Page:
A UN Day History Lesson About Philadelphia
Do you want to know a little known fact about Philadelphia? This nation’s first capital was in the running to become the globe’s first capital too! Nowadays many refer to New York City as the “cultural capital of the world”, for various and some obvious reasons. Beyond the apparent diversity of its inhabitants, New York City has hosted the United Nations Headquarters for over 60 years, hence the "world capital". Back in the 1940s, New York City was not a shoe-in location however; over 200 cities and townships throughout the globe strived, campaigned and lobbied to become the host of the United Nations Headquarters. Philly was not only one of hundreds competing to become this global capital, but it just about persuaded the world’s diplomats to call Philadelphia home - until an unexpected turn of events.
For the diplomats in search of a home for the U.N., the primary question to answer was whether a European center (as a traditional place of diplomacy) or a United States location (for a fresh start) would be the direction to follow. If the capital was not going to be European, at least it should be close; therefore, a spot on the northeast edge of North America would be ideal, just across the Atlantic Ocean. Diplomats looked at areas around Boston and New York City. Philadelphia was initially considered to be too close to Washington DC, and the U.N. did not want be influenced by any national capital. Still, the city produced booklets, sent politicians and prominent members of the city to conferences, and introduced Philadelphia, the City of Brotherly Love, as an ideal place for the capital of diplomacy. View our photos chronicling Philadelphia’s bid to host the U.N. Headquarters.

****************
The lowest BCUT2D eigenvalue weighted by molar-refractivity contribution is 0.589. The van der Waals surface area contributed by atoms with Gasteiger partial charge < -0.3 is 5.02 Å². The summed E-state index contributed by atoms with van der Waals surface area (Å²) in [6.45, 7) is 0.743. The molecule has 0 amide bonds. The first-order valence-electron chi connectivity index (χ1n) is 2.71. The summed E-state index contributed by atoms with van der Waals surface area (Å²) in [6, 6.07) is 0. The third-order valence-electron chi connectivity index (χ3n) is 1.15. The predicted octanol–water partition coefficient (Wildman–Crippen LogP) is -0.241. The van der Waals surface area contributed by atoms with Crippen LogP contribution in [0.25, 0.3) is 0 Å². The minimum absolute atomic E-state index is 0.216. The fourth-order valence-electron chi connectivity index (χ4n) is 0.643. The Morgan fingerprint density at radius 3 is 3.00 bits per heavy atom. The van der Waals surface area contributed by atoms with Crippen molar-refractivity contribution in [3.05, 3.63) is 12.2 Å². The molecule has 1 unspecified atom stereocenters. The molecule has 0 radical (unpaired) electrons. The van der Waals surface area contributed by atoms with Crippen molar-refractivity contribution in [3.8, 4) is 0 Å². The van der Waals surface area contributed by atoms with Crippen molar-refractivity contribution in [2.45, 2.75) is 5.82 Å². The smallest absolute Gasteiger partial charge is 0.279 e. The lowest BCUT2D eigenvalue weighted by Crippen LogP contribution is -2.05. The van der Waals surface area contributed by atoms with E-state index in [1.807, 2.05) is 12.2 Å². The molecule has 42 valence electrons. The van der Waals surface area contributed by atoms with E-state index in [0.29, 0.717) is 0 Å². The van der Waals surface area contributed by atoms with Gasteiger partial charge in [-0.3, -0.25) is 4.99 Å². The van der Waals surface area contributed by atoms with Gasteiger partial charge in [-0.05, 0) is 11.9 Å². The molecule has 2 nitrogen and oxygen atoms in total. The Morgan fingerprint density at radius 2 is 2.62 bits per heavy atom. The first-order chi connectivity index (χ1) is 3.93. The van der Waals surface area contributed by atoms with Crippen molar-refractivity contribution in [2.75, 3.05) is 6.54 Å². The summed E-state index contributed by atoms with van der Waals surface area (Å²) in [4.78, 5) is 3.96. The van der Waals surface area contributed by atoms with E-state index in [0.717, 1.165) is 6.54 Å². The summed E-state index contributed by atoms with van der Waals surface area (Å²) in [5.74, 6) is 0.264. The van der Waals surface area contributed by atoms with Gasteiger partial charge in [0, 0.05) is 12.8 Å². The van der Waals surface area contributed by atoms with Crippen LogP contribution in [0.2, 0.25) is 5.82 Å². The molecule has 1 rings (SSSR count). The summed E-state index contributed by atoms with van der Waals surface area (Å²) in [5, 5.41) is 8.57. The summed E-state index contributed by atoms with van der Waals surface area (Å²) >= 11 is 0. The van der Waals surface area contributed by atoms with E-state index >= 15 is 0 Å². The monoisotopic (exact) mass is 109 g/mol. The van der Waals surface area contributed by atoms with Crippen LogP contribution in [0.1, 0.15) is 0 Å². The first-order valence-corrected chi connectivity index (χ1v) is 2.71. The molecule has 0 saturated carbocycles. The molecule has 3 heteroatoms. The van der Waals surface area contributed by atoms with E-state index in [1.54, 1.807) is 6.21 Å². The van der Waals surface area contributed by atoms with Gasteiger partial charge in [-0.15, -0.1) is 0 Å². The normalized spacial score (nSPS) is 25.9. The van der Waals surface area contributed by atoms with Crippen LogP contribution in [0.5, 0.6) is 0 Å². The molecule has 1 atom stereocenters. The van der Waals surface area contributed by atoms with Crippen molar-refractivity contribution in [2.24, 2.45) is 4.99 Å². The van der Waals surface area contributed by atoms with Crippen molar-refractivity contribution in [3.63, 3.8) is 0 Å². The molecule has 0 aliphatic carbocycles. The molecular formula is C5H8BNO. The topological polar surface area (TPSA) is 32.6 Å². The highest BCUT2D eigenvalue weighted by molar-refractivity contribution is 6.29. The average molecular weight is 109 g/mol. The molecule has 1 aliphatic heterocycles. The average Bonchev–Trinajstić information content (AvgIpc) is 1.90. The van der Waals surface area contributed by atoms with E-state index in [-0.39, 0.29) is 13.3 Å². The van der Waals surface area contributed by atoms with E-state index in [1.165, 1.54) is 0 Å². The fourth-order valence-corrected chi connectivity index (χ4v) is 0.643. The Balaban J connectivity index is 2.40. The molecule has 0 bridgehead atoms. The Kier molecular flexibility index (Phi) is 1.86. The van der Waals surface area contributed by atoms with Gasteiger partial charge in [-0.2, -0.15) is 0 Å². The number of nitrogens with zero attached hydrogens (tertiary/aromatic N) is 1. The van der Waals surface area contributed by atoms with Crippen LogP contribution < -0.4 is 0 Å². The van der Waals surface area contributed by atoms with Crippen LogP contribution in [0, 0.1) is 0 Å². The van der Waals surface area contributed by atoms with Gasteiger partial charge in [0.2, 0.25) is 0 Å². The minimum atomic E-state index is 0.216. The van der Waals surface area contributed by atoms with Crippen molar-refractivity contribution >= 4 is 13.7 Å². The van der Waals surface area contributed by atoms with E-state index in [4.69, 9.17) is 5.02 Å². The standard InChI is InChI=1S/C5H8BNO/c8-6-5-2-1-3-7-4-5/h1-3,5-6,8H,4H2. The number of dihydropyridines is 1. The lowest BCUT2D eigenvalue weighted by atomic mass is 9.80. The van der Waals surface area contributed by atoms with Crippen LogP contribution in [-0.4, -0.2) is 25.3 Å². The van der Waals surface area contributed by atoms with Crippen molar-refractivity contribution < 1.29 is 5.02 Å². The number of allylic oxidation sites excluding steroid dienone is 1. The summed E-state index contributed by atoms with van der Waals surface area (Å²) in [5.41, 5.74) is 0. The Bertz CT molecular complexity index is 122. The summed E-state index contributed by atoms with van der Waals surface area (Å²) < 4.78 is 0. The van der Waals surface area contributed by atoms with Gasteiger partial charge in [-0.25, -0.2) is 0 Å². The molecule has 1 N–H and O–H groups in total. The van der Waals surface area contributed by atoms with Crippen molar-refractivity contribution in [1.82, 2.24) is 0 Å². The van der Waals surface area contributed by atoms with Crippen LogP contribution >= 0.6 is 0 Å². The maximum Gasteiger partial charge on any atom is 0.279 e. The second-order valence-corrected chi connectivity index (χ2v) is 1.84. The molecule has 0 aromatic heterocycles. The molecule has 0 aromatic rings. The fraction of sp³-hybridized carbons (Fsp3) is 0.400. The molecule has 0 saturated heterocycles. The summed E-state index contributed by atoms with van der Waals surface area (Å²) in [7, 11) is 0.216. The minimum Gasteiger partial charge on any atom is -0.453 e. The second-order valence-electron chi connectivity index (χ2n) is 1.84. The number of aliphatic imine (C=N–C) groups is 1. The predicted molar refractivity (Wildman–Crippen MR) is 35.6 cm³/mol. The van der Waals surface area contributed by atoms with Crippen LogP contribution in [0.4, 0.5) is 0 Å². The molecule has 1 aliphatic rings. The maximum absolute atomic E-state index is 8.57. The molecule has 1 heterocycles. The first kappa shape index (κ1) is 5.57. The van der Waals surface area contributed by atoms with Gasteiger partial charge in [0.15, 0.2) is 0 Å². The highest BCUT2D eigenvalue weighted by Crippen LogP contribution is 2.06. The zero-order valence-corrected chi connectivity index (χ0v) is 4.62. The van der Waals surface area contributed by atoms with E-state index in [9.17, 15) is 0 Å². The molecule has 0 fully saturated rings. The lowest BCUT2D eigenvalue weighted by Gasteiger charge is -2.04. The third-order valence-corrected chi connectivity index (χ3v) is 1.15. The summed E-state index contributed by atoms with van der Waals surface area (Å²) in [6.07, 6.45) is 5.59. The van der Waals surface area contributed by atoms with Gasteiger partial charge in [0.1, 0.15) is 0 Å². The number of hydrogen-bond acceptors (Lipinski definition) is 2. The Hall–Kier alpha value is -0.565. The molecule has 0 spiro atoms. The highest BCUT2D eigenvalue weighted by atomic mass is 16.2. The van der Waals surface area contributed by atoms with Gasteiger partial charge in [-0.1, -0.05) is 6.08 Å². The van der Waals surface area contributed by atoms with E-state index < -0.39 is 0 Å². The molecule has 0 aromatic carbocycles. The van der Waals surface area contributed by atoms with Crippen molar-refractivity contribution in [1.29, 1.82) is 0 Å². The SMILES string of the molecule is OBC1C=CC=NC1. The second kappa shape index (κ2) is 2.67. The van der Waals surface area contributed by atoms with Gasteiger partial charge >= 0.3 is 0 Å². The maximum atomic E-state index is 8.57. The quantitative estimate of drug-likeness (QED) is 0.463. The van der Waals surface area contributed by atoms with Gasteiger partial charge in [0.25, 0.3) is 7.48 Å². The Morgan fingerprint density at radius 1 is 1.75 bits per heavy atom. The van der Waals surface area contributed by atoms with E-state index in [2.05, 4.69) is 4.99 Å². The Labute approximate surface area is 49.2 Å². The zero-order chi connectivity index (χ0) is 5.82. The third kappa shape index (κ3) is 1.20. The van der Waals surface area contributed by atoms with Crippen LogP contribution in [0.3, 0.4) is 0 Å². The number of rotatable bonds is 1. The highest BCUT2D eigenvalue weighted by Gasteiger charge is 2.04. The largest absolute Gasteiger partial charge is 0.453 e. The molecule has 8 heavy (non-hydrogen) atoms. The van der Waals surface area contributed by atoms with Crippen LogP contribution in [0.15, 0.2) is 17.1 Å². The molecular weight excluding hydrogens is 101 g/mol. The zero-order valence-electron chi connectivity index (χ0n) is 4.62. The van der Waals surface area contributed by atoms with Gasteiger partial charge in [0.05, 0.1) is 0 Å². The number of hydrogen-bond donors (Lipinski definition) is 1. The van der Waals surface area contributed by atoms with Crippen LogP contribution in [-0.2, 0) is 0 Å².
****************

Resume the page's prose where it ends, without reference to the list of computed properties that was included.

Major cities seemed to have an advantage in the competition because of easier access to cultural amenities, hospitals, and universities. After visiting various locations in the U.S. and abroad, U.N. delegates chose Greenwich, CT, a suburbs north of NY. Surprisingly, the citizens of Greenwich resisted their town's nomination to host the U.N. because they never campaigned nor volunteered for such a job. Therefore, delegates continued their search; they went to San Francisco, then Boston and finally to Philadelphia.
The U.N. delegates, accompanied by political and prominent Philadelphian leaders, visited the Belmont Plateau, which was immediately attractive to the delegates. Philadelphia quickly became the favorite choice. A Fairmount Park location and a Montgomery County site in Chestnut Hill were proposed and blueprinted. Delegates were shown maps that planned the site and highlighted routes and access points to cultural and historic places, amenities, train stations, highways, expressways and administrative centers. Philly was signatures away from becoming the capital of the world!
Meanwhile, New Yorkers were competing hard and enticed the U.N. to Flushing Meadows in Queens, NY. At this time, Nelson A. Rockefeller came back from a vacation to confer with delegates, NY politicians and other influential members of their society. They proposed what NY could do to solidify its place as home to the U.N.; John D Rockefeller made a gift of $8.5 million to purchase a site in Manhattan. That site is now the U.N. headquarters.